Even when these still images are reduced to thumbnail size, blue colors and red colors can be seen. Where you see the color blue, SurveyUSA has, since its inception, and on average, produced more accurate final election polls than has a particular polling competitor. Where you see the color red, the competitor has, on average, produced more accurate final election polls than has SurveyUSA.
As SurveyUSA wrote in 2003:
This Interactive Election Scorecard is not a marketing document. It does not selectively include only SurveyUSA’s best work, nor does it selectively exclude the competition’s best work. Rather, the Scorecard is exhaustive: every SurveyUSA election poll is included, good and bad, since SurveyUSA began polling in 1992, and every known poll conducted by a competing pollster is included. In this way, the Interactive Election Scorecard is a scientific measurement of SurveyUSA’s performance. You can search the Internet: no other pollster, academic or commercial, publishes a Scorecard similar to this.
When you assemble this much data, some remarkable things happen. Here is just one. On the measure Mosteller 6, for example, three firms outperform SurveyUSA.
 Harris Interactive, which uses the Internet to conduct research.
 Polimetrix, which uses the Internet to conduct research.
 And The Columbus Dispatch newspaper, which uses U.S. mail to conduct research.
SurveyUSA outperforms 44 other firms, including every single one of the traditional “headset operator” telephone pollsters, a number of which have worked for 16 years to mock and marginalize the innovative work done by SurveyUSA.
One certain limitation of the IES is that it only examines contests in which SurveyUSA polled. Contests that other firms polled, but not SurveyUSA, are not included in the IES.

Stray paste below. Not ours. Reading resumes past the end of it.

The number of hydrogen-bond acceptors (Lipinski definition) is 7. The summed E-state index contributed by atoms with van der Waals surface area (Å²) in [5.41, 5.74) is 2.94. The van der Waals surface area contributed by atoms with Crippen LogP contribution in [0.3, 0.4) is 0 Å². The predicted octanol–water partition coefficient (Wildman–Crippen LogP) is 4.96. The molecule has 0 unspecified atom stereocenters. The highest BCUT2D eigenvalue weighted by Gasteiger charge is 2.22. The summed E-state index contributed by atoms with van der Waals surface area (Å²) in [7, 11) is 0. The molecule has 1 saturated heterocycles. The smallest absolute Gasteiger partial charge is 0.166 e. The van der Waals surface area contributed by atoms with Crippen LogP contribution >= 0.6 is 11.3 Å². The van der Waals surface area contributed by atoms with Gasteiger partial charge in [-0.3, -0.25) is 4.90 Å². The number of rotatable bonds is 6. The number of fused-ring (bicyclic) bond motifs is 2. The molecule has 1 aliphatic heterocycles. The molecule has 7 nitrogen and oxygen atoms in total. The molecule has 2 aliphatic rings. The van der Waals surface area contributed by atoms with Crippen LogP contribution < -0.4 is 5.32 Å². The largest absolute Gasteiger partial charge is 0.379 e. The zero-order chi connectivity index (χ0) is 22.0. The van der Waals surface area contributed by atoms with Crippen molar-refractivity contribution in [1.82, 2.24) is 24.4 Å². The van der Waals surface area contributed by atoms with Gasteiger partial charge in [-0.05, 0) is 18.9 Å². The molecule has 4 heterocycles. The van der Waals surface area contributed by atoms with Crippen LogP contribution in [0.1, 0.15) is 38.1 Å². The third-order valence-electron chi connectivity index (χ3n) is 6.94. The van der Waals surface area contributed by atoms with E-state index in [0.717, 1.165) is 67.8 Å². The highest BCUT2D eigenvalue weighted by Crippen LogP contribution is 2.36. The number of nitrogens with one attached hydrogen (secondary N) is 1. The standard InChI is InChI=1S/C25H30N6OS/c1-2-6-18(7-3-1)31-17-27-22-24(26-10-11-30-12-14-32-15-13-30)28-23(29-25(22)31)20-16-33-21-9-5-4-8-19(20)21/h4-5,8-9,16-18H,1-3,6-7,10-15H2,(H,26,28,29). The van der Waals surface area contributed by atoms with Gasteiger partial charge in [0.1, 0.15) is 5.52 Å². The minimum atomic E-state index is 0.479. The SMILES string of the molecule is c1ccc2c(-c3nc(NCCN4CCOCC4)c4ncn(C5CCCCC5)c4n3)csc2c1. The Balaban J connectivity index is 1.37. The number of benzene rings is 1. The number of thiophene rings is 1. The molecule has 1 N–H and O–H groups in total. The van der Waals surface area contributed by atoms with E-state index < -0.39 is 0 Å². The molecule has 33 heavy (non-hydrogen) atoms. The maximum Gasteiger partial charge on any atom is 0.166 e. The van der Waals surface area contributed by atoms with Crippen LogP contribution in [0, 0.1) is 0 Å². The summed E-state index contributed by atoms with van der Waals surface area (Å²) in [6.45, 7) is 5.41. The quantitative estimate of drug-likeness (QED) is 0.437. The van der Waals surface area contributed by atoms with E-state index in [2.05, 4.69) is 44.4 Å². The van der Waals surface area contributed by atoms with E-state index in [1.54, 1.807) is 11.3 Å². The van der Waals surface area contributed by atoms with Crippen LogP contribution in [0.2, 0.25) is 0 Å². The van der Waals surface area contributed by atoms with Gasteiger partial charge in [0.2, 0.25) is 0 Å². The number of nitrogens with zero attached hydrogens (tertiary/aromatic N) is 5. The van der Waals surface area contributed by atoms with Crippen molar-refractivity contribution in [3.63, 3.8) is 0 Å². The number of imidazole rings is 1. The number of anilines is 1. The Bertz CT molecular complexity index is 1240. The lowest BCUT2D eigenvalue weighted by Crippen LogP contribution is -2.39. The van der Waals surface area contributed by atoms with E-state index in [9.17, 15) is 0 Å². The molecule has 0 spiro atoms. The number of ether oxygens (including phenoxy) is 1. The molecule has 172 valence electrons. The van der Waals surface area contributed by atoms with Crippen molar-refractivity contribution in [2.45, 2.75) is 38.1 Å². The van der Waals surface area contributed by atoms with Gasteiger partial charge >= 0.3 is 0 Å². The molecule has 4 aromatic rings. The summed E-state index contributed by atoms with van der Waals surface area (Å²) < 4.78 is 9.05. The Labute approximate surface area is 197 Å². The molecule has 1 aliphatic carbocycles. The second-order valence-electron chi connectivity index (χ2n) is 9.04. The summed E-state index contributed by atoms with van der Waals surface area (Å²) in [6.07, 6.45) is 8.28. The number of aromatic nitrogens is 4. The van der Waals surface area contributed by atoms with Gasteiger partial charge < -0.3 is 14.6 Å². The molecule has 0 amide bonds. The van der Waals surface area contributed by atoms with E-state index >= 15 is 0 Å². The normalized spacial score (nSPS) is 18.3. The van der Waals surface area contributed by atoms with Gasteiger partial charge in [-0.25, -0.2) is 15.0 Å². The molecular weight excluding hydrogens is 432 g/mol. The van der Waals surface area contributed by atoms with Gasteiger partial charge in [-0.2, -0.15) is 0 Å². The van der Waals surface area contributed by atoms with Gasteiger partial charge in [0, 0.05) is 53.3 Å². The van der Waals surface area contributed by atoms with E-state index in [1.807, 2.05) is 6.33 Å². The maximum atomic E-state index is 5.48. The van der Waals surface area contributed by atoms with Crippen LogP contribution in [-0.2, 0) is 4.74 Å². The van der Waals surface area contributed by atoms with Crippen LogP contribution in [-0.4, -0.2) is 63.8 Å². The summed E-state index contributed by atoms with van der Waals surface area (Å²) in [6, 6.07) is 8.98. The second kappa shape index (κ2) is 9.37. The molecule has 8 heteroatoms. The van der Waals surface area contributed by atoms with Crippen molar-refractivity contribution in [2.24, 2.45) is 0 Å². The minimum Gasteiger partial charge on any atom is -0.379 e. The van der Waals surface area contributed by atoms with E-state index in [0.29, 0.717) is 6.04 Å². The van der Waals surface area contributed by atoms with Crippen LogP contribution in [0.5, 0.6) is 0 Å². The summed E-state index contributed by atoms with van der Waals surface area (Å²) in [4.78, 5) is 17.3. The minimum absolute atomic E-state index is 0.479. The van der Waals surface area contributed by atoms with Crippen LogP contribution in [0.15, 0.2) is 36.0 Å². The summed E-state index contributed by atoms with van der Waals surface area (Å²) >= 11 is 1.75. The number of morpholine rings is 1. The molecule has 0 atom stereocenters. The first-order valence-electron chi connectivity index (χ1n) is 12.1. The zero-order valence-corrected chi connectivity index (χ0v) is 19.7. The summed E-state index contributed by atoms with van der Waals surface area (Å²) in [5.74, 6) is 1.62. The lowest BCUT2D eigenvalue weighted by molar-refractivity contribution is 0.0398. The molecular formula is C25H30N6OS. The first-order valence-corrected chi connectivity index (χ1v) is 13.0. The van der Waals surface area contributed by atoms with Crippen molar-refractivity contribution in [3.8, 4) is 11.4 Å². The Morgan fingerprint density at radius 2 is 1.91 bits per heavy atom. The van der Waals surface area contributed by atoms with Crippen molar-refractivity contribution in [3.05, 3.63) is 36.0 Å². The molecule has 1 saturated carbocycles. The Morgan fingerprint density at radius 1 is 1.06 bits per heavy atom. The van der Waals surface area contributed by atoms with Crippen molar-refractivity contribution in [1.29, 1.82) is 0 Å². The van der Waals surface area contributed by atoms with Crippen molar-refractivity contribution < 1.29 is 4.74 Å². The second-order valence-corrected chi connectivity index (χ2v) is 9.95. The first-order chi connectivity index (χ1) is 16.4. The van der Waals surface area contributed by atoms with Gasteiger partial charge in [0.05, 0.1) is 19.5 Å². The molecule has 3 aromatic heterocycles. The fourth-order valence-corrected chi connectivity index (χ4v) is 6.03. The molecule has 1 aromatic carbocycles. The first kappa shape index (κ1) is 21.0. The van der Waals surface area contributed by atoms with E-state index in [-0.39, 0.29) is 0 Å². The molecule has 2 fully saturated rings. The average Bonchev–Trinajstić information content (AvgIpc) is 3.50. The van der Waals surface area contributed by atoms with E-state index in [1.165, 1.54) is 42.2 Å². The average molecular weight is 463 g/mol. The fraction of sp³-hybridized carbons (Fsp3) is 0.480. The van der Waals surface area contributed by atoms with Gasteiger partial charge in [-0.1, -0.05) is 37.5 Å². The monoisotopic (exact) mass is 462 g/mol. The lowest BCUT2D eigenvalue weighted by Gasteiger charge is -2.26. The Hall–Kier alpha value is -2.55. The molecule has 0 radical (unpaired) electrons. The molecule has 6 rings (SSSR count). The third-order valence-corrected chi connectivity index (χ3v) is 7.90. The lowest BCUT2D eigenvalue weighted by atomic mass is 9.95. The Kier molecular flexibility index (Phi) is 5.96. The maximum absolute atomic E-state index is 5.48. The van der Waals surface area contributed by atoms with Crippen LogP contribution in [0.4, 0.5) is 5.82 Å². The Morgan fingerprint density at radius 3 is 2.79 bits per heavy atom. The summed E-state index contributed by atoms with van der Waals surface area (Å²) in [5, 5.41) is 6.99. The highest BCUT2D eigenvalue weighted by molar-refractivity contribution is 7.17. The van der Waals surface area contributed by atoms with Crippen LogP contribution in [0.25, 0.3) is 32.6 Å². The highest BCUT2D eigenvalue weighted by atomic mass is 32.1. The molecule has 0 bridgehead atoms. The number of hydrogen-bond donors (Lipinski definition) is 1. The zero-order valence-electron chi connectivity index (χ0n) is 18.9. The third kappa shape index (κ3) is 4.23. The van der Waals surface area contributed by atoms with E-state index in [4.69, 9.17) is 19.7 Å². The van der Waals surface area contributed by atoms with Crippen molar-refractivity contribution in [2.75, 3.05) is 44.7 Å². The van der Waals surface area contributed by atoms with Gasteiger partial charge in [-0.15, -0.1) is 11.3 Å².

To proactively address this, and to produce additional learning about the accuracy of all polling firms in all statewide contests, SurveyUSA in 2004 created an entirely separate database of all pollsters in all statewide contests, including contests that SurveyUSA did not poll.
The result is a separately maintained ledger, and a separately produced interactive Microsoft Excel pivot table, which is the most complete compendium for election year 2004 that exists, anywhere, to my knowledge.
This, too, has been live on SurveyUSA’s website, and available for public inspection, continuously since November 2004.
Here is what the default display looks like (again: your display can be tailored to look however you want, based on the custom criteria you select)(doubleclick the image to enlarge; click again to further enlarge):
In this 2004 analysis, SurveyUSA includes 4 measures of poll accuracy, not all 8. To get to the tool, you have to be willing to open this Excel workbook. Those who examine the data will see SurveyUSA is not singularly advantaged by the Mosteller 5 measure, nor is SurveyUSA singularly disadvantaged by some other measure.
Now, let us return to Mr. Blumenthal. In his post, he wonders at what point the differences between one pollster and another become statistically significant. He asks his readers for help. None, to date, offer any.